“We have a product that we have pivoted to help communicate with cord-cutters and cord-nevers, to this new generation that finds it a bit more difficult to engage with premium content that requires payment to be able to consume it,” Meyeringh said. “We’re trying to adapt to that new behavior that’s certainly affected the industry in general, while holding true to our flagship premium content on our channels, which we continue to seek broader carriage for.”
Stadium, which benefits from the massive broadcast station portfolio of part-owner Sinclair Broadcast Group Inc., is the only other sports network that has made multicasting a prominent part of its distribution strategy. It is also available on several traditional pay-TV services through Sinclair-negotiated retransmission consent agreements, as well as on a number of streaming platforms.
Adoption of multicast networks has yet to reach the mainstream. The results of a recent Morning Consult survey show that fewer than 1 in 5 U.S. adults regularly watch a multicast network. About a third of respondents said they have access to an over-the-air antenna, 35 percent of whom said they regularly watch one or more multicast networks.
HC2 Holdings Inc., a company with lines of business ranging from construction to marine services, started building an over-the-air distribution business with its acquisition of Spanish-language broadcaster Azteca America in 2017. Today, it owns and operates 195 stations nationwide. President & Chief Executive Phil Falcone believes younger consumers are becoming more savvy to the availability of free content over the air.
“There is a number of constituents or viewers that look at the marketplace and understand that they can get the big four or five networks for free over the air, and they have broadband, so they don’t have to double-dip, and they take advantage of the over-the-air capability of the big four,” he said, referring to ABC, CBS, Fox and NBC.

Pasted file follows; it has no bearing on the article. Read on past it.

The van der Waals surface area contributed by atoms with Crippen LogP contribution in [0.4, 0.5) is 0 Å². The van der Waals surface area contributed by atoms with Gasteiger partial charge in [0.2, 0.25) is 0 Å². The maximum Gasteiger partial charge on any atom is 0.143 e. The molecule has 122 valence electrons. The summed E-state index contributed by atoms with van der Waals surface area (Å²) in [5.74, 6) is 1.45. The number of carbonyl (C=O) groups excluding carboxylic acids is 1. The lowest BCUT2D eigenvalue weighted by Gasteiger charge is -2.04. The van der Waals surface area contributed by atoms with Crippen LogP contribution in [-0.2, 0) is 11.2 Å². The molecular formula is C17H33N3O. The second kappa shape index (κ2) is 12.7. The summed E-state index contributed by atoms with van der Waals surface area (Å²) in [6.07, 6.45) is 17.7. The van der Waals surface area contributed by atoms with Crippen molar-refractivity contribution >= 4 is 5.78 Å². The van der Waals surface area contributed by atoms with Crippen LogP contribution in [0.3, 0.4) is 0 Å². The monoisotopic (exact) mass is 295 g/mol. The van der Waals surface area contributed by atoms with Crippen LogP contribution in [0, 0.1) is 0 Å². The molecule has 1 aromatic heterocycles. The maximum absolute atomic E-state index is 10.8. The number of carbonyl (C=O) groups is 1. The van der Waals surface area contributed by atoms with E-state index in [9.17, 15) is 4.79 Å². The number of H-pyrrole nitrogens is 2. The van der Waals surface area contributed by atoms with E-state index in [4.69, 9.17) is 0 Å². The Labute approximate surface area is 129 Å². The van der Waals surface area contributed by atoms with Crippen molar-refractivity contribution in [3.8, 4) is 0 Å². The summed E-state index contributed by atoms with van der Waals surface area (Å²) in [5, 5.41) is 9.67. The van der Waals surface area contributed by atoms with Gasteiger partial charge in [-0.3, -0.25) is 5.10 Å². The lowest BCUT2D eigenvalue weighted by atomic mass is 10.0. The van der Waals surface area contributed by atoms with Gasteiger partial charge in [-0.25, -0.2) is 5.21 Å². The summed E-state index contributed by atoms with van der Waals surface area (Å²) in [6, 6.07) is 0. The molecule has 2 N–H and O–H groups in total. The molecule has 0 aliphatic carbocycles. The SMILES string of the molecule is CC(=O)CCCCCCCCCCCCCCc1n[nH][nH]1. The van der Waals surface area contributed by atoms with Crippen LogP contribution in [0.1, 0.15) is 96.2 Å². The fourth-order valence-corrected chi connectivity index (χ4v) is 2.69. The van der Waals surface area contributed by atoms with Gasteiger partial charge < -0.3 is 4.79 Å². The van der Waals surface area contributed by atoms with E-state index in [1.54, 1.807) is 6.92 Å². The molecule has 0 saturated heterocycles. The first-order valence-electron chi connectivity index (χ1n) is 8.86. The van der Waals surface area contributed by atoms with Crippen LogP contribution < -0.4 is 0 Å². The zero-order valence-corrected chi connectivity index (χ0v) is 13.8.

Referring specifically to adoption of multicast networks, he added, “As the content changes and gets better over the air, you’re just going to have more people watching. I think it’s just inevitable. The quality of the content just hasn’t been there in the past.”
In addition to offering beIN a platform for its new multicast network, HC2 runs ad sales for beIN’s entire U.S. portfolio — including its cable channels — after bringing on an undisclosed number of former beIN sales staff as HC2 employees last year. The station owner has varying partnership models with programmers seeking to leverage its over-the-air capacity.
“There’s different strategies that we can deploy, whether it’s being part of a revenue-share model, where we have a sales force via the Azteca acquisition that we made, leveraging that capability, or just a flat-out leasing capacity model,” Falcone said.
He added that HC2 plans to announce a similar multicast and ad sales partnership with another existing pay-TV programmer sometime this month.
As for beIN, the company has moved quickly to expand digital distribution of Xtra, with Samsung TV Plus and Xumo recently joining founding partner The Roku Channel. Meyeringh said the plan is for Xtra to be available in 60 million to 70 million homes, either over the air or digitally, by the end of the quarter.
Discussions are ongoing with some of the company’s existing pay-TV distribution partners about adding Xtra to their lineups alongside beIN’s two flagship channels. Meyeringh also said the company could launch a Spanish-language version of Xtra in the not-so-distant future.